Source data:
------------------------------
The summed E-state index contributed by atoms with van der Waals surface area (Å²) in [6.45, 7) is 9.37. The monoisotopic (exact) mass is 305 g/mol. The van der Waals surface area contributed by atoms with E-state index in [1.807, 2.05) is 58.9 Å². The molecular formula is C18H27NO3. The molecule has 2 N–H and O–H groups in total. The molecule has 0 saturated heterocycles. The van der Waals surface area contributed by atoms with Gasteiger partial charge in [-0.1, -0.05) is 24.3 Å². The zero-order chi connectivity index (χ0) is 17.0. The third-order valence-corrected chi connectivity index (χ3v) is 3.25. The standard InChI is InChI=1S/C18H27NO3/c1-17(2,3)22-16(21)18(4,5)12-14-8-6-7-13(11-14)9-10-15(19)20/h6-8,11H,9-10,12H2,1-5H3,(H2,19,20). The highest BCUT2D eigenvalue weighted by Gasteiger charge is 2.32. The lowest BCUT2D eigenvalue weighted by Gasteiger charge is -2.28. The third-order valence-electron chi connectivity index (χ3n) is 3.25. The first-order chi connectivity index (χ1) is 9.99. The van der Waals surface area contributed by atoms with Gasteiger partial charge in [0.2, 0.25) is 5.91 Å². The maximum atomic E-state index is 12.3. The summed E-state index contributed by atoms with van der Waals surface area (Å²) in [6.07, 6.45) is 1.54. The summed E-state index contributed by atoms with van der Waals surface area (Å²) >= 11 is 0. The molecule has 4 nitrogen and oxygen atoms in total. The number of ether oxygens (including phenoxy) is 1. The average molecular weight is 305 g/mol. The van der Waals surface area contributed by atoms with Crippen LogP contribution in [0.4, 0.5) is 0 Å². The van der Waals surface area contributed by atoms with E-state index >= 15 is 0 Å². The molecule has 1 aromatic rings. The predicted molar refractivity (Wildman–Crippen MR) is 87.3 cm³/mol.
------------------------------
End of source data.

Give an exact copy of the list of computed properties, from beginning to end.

The summed E-state index contributed by atoms with van der Waals surface area (Å²) in [6.45, 7) is 9.37. The monoisotopic (exact) mass is 305 g/mol. The van der Waals surface area contributed by atoms with E-state index in [1.807, 2.05) is 58.9 Å². The molecular formula is C18H27NO3. The molecule has 2 N–H and O–H groups in total. The molecule has 0 saturated heterocycles. The van der Waals surface area contributed by atoms with Gasteiger partial charge in [-0.1, -0.05) is 24.3 Å². The zero-order chi connectivity index (χ0) is 17.0. The third-order valence-corrected chi connectivity index (χ3v) is 3.25. The standard InChI is InChI=1S/C18H27NO3/c1-17(2,3)22-16(21)18(4,5)12-14-8-6-7-13(11-14)9-10-15(19)20/h6-8,11H,9-10,12H2,1-5H3,(H2,19,20). The highest BCUT2D eigenvalue weighted by Gasteiger charge is 2.32. The lowest BCUT2D eigenvalue weighted by Gasteiger charge is -2.28. The third-order valence-electron chi connectivity index (χ3n) is 3.25. The first-order chi connectivity index (χ1) is 9.99. The van der Waals surface area contributed by atoms with Gasteiger partial charge in [0.2, 0.25) is 5.91 Å². The maximum atomic E-state index is 12.3. The summed E-state index contributed by atoms with van der Waals surface area (Å²) in [6.07, 6.45) is 1.54. The summed E-state index contributed by atoms with van der Waals surface area (Å²) >= 11 is 0. The molecule has 4 nitrogen and oxygen atoms in total. The number of ether oxygens (including phenoxy) is 1. The average molecular weight is 305 g/mol. The van der Waals surface area contributed by atoms with Crippen LogP contribution in [0.4, 0.5) is 0 Å². The van der Waals surface area contributed by atoms with E-state index >= 15 is 0 Å². The molecule has 1 aromatic rings. The predicted molar refractivity (Wildman–Crippen MR) is 87.3 cm³/mol.